Hello, blog readers! I apologize, for I have sadly neglected you- and I failed to update this blog with summaries of the many interesting articles that have crossed my desk. I have been taking courses in bioinformatics, and travelling- and one of my travels took me to Duke University where I met with one of my collaborators in person for the first time.
While I was there, I received email notification that the small grant I had applied for in June was not going to be funded. I hadn’t expected it to be- only four of those grants are funded out of however many applications they get, and so it is a very competitive program. My co-PI and I still await the reviewers’ commentary on our application.
However, all is not lost- it’s been decided that my Duke collaborator will help me apply for an NIH R21 grant, which would allow everyone (not just the Canadians) to be paid from the grant. My Duke collaborator and I sat down that afternoon and put our heads together, and came up with a marvellously scribble-filled page of notes for the project we think we should do- and it is bigger, better, and if funded will be an amazing piece of science! I am slowly putting all our thoughts into words- slowly because I am still waiting for feedback on our first grant application, which will inform this one, and also slowly because the deadline for this program is in October, though I believe we can apply earlier than that.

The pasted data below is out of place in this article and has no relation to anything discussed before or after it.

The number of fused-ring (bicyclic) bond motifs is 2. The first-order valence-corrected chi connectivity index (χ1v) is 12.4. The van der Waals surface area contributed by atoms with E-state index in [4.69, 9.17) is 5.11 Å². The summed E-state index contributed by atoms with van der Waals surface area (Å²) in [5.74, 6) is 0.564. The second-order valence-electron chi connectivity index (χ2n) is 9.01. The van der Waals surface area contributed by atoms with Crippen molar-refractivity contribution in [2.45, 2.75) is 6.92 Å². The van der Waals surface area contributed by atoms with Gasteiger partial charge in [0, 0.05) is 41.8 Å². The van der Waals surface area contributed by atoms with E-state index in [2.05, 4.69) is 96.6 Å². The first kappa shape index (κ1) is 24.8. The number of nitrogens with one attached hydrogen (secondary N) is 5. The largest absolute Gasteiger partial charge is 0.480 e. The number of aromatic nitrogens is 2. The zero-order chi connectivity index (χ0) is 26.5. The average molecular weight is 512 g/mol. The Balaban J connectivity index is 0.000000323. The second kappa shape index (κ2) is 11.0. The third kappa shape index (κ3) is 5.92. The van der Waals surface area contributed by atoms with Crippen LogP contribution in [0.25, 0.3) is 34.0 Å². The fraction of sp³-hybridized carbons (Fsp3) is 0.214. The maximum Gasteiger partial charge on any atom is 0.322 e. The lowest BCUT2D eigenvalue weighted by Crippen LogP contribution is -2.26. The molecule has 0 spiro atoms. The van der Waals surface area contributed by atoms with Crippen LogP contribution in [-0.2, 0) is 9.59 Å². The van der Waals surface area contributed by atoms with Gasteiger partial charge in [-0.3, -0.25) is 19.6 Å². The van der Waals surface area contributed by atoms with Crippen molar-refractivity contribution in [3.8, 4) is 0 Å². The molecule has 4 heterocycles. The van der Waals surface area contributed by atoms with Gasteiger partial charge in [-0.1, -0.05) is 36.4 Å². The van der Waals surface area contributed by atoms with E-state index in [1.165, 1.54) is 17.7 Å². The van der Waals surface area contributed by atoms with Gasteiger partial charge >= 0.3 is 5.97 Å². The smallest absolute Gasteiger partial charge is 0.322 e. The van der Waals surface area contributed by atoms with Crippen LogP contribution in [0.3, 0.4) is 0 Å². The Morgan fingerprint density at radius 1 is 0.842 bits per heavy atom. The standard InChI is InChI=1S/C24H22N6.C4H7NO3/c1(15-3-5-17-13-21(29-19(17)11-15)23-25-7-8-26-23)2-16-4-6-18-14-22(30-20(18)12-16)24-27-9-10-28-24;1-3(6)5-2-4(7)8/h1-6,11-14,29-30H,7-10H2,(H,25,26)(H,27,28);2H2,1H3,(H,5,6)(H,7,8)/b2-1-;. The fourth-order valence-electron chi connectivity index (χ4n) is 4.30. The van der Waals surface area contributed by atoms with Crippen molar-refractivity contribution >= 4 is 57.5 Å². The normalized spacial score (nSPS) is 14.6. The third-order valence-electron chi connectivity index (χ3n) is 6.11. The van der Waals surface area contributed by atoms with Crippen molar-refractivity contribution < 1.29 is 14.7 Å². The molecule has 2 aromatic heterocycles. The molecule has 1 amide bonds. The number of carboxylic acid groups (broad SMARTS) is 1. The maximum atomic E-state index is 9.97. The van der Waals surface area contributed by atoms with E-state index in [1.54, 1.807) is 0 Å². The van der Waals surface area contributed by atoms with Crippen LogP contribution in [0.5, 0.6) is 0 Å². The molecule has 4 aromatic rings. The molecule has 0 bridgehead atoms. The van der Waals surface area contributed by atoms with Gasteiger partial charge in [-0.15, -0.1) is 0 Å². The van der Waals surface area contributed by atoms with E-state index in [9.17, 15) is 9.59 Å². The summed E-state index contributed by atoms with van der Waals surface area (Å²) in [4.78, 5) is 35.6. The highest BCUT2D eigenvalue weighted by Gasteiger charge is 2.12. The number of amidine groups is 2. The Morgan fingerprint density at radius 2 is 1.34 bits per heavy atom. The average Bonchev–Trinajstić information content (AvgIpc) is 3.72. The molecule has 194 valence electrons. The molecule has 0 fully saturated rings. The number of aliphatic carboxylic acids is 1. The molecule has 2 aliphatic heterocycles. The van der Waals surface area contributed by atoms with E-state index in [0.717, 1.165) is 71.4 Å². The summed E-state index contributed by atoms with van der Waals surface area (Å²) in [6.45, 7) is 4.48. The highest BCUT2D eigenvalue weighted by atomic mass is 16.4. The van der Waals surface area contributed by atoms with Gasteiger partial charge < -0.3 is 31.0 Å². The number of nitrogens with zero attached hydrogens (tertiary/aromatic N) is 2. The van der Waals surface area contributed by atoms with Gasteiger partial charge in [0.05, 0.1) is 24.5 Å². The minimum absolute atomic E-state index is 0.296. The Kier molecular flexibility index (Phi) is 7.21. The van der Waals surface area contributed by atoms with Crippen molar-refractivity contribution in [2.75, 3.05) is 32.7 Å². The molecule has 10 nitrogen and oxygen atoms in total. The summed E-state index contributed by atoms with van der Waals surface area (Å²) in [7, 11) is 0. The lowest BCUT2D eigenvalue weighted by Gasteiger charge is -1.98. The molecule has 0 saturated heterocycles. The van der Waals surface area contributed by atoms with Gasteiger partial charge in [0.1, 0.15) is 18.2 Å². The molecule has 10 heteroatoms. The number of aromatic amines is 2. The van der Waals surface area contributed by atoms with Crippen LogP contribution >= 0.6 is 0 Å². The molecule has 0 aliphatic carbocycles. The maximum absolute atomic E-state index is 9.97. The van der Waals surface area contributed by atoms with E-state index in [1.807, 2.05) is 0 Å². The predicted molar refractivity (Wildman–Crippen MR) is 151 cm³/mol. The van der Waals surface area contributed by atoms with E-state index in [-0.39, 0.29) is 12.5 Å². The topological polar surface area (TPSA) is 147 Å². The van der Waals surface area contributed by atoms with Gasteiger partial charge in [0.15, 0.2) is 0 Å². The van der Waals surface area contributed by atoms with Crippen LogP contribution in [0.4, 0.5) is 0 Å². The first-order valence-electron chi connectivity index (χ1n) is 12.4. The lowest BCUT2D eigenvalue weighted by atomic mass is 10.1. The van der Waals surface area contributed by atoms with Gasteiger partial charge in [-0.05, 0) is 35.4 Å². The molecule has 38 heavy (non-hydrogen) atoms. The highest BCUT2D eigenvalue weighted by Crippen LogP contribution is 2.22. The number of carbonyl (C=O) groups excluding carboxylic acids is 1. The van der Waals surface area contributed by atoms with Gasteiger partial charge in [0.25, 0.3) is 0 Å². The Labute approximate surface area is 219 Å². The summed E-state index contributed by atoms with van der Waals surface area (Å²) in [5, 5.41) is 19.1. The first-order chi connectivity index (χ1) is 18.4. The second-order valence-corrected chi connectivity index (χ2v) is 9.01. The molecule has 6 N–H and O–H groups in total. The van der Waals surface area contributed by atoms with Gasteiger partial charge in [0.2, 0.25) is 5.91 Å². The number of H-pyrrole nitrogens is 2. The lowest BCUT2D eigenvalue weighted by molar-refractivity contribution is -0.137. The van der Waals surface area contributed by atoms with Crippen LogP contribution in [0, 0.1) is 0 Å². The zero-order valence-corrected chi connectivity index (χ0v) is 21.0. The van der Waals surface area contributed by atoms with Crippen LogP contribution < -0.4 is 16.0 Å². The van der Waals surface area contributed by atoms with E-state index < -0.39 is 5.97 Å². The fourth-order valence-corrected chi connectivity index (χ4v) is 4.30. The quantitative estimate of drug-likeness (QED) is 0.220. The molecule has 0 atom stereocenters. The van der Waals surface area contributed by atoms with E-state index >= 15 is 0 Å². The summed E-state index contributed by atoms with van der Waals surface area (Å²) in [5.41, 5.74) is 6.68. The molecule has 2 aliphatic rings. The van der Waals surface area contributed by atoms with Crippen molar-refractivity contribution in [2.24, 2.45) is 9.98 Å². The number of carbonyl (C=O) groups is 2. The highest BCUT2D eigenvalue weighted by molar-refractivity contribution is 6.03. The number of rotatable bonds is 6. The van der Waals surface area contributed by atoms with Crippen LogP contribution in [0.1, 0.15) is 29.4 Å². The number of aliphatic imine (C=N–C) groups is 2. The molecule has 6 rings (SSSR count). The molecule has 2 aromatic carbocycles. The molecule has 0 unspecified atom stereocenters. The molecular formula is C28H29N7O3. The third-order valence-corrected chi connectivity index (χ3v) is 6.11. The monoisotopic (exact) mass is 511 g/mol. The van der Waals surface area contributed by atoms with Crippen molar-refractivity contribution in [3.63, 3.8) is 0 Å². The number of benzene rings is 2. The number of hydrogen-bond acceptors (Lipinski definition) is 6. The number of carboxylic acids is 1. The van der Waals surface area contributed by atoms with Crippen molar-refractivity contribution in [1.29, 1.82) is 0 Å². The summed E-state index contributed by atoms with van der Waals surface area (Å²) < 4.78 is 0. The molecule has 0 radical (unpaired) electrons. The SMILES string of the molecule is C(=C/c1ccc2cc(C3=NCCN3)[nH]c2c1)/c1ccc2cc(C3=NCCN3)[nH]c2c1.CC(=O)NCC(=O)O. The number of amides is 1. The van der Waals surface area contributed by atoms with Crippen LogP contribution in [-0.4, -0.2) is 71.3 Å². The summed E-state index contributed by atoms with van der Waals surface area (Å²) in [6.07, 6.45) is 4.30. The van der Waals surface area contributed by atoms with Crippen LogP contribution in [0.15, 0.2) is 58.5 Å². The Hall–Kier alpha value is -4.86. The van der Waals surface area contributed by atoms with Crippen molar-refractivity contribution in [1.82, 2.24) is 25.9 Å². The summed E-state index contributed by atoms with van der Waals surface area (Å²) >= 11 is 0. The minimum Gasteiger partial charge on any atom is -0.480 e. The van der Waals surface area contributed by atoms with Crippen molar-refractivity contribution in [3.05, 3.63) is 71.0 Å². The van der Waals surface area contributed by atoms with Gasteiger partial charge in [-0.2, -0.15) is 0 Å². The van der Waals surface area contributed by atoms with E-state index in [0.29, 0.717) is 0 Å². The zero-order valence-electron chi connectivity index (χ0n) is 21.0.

So my trip to Duke was not simply an exercise in networking, it was very fruitful and I’m so glad that I was able to do that! Stay tuned for more updates on the R21. Again, these are competitive grants, and it’s possible our application won’t be funded- but it won’t be for lack of our trying, or doing the best job we possibly can.
I hope to post a few more summaries of interesting research articles in the coming weeks- it’s been hard to find the time, as I am responsible for putting together this R21, other personal writing projects have caught my attention and, as always, I still have a full-time job that I have responsibilities toward. Still, every week new and interesting research on the subject of gut bacteria and how they affect their animal hosts is published, much of it not very accessible to the general public. I’d like to share more of these articles with you in hopes that you find the work as interesting and informative as I do.